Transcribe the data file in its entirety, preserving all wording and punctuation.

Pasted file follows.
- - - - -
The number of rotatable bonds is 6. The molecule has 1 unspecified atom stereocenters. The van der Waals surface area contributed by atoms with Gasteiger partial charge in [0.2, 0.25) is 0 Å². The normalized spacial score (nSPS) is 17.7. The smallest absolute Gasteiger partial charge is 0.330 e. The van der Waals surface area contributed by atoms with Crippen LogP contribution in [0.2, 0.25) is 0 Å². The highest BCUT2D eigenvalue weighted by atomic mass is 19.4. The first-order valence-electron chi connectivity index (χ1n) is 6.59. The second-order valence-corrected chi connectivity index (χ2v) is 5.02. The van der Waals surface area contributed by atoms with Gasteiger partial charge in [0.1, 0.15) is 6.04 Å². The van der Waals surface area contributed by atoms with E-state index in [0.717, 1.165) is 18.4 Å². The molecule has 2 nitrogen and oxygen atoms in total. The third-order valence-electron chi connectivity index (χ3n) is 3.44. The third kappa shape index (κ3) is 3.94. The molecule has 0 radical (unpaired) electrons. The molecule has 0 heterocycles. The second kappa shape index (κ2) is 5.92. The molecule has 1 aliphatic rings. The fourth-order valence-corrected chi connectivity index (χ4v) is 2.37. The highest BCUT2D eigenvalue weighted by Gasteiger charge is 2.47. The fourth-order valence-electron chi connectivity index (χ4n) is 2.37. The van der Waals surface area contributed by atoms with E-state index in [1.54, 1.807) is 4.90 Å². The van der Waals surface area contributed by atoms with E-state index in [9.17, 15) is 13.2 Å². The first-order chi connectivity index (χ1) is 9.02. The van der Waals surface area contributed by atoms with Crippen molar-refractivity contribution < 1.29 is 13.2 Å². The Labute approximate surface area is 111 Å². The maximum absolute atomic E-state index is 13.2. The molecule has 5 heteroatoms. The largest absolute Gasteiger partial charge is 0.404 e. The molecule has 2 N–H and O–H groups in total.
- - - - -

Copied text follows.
The number of rotatable bonds is 6. The molecule has 1 unspecified atom stereocenters. The van der Waals surface area contributed by atoms with Gasteiger partial charge in [0.2, 0.25) is 0 Å². The normalized spacial score (nSPS) is 17.7. The smallest absolute Gasteiger partial charge is 0.330 e. The van der Waals surface area contributed by atoms with Crippen LogP contribution in [0.2, 0.25) is 0 Å². The highest BCUT2D eigenvalue weighted by atomic mass is 19.4. The first-order valence-electron chi connectivity index (χ1n) is 6.59. The second-order valence-corrected chi connectivity index (χ2v) is 5.02. The van der Waals surface area contributed by atoms with Gasteiger partial charge in [0.1, 0.15) is 6.04 Å². The van der Waals surface area contributed by atoms with E-state index in [0.717, 1.165) is 18.4 Å². The molecule has 2 nitrogen and oxygen atoms in total. The third-order valence-electron chi connectivity index (χ3n) is 3.44. The third kappa shape index (κ3) is 3.94. The molecule has 0 radical (unpaired) electrons. The molecule has 0 heterocycles. The second kappa shape index (κ2) is 5.92. The molecule has 1 aliphatic rings. The fourth-order valence-corrected chi connectivity index (χ4v) is 2.37. The highest BCUT2D eigenvalue weighted by Gasteiger charge is 2.47. The fourth-order valence-electron chi connectivity index (χ4n) is 2.37. The van der Waals surface area contributed by atoms with E-state index in [1.54, 1.807) is 4.90 Å². The van der Waals surface area contributed by atoms with E-state index in [9.17, 15) is 13.2 Å². The first-order chi connectivity index (χ1) is 9.02. The van der Waals surface area contributed by atoms with Crippen molar-refractivity contribution < 1.29 is 13.2 Å². The Labute approximate surface area is 111 Å². The maximum absolute atomic E-state index is 13.2. The molecule has 5 heteroatoms. The largest absolute Gasteiger partial charge is 0.404 e. The molecule has 2 N–H and O–H groups in total.